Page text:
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Yoga has seen a massive surge of popularity in the Western world over the last ten years. With a growing focus on health and wellness people are turning to a form of exercise that offers them more than a movement class by providing a holistic practice that appeals to different people for different reasons.

All that being said I am continually surprised when talking to people about yoga how many persistent myths about yoga still float around and I think it is time to set the record straight! I’ve picked the five most common misconceptions about yoga that people have regularly said to me in conversation – if you think any (or all!) of these are true then read on for the real facts……

Real men don’t do yoga

This myth has probably arise because of the way that yoga is portrayed in social media and on the wider internet. The majority of yoga pictures will be of young, thin, bendy women and in general the majority of yoga class attendees will be women…but none of this means that yoga is not for men! In fact when yoga was first born it was a practice exclusively undertaken by men, and many of the greatest yoga teachers of all time have been men.

All of the benefits that yoga has to offer (strength building, increased flexibility, stress reduction to name but a few) are as important for men as they are for women. Don’t believe me? Then maybe take a cue from these male celebrities who all practice yoga regularly; Robert Downey Jr, Woody Harrelson, Sting, Matthew McConaughey and Ryan Giggs.

Yoga is just stretching

Yes, I can’t lie, there is stretching involved in yoga but actually many of these “stretching” poses are actually used (often unknowingly) by many other sports and athletes during warm ups. However, that doesn’t mean that yoga is “just stretching”. Instead yoga combines alignment, strength and balance.

The physical practice of yoga focuses on combining strength training with flexibility which can be intense. Simple stretching does not need the same level of attention, focus and breathing that is needed when you practice yoga.

Let’s also not forget that when one muscle is stretching that will inevitably mean that another muscle is flexing. This relationship is known as “extensors and flexors”; when the extensor muscle relaxes, the flexor muscle strengthens.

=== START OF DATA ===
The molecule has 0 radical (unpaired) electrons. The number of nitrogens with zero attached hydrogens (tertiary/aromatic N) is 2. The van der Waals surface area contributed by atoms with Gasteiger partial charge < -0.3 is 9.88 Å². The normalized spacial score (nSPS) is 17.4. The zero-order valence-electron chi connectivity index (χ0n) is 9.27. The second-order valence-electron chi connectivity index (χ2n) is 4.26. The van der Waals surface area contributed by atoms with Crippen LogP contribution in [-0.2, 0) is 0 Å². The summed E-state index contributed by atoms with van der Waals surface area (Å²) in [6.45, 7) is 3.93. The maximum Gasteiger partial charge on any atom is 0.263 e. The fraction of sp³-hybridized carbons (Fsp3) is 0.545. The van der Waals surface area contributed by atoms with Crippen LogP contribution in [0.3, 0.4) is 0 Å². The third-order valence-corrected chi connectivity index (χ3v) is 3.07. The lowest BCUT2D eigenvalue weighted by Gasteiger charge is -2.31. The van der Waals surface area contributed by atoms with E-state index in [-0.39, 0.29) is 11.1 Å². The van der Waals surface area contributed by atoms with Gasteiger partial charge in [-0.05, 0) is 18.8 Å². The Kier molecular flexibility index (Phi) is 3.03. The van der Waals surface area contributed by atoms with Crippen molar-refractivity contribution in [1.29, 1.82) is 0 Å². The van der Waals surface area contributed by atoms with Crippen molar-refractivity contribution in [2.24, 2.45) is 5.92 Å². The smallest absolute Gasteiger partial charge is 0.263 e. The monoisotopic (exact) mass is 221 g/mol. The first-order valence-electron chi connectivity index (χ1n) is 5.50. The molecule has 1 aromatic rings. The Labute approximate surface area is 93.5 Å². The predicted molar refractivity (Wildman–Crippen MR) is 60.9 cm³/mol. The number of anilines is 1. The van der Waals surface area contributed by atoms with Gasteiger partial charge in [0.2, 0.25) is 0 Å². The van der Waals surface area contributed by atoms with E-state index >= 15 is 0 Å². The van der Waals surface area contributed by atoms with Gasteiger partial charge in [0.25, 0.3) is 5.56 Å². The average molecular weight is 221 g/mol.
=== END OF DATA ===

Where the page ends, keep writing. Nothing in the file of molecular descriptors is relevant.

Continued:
It is important to remember that the physical element of yoga is also just a piece of the bigger picture. The fundamental aim of yoga is to move your body, connect to your breath and arrive into the present moment. The goal of the physical movement is to provide a focus on the body and the breath that in turn allows the mind to come to a state of “stillness” ready for meditation. It is for this reason that yoga is referred to as a ‘practice’ not a workout. Despite the physical benefits of yoga practicing yoga is not only about what happens for the time you spend on your yoga mat, it’s actually about what you take away from your session and it’s wider influence on your life.

You need hours to practice yoga

Most formal yoga classes are anywhere between 45 to 75 minutes long, but the myth that you need to commit to at least an hour of yoga to feel any benefits couldn’t be further from the truth.

There are lots of online and YouTube yoga videos and classes that can be just 5, 10 or 15 minutes long. You can practice some yoga movements sitting at your desk at work, you can practice yoga whilst brushing your teeth in the evening, you can even practice yoga while you unload the dishwasher in the morning! You can practice meditation while you take the dog for a walk and you can practice your yoga breathing sitting in the traffic jam on the way to work!

Make yoga a regular part of your day and you won’t resent having to set aside hours for your practice!

I’m not bendy, I can’t do yoga

Thinking that you need to be flexible to do yoga is like thinking that you have to be fit before you can go to the gym, or clean before you can get in the shower! The fact is that flexibility is a benefit of yoga, it is not a prerequisite for practicing it!

In fact, the word practice here is important. If you want to touch your toes then start by bending your knees and practice from there and eventually you may touch your toes whilst your legs are straight. It is also important to remember that every BODY is different and maybe you will never touch your toes with straight legs but that is not a reason to stop practicing!

I’m too old to start now

Social media may make it look otherwise but I promise, you can do yoga at any age -- really! It's just a matter of picking what type of yoga you do and working within your abilities. In fact the low-impact nature of yoga may even help you age better by keeping you flexible and building strength

Yoga is a great option for everyone because you do not need special equipment to practice it and you can do it anywhere. The most important thing is to listen to what your body needs. If you have arthritis, limited mobility or other health issues there is a modification for almost every yoga pose to accommodate your physical needs.



What are your preconceptions about yoga? Leave a comment below if you feel like sharing and let's see if we can "de-bunk" them!

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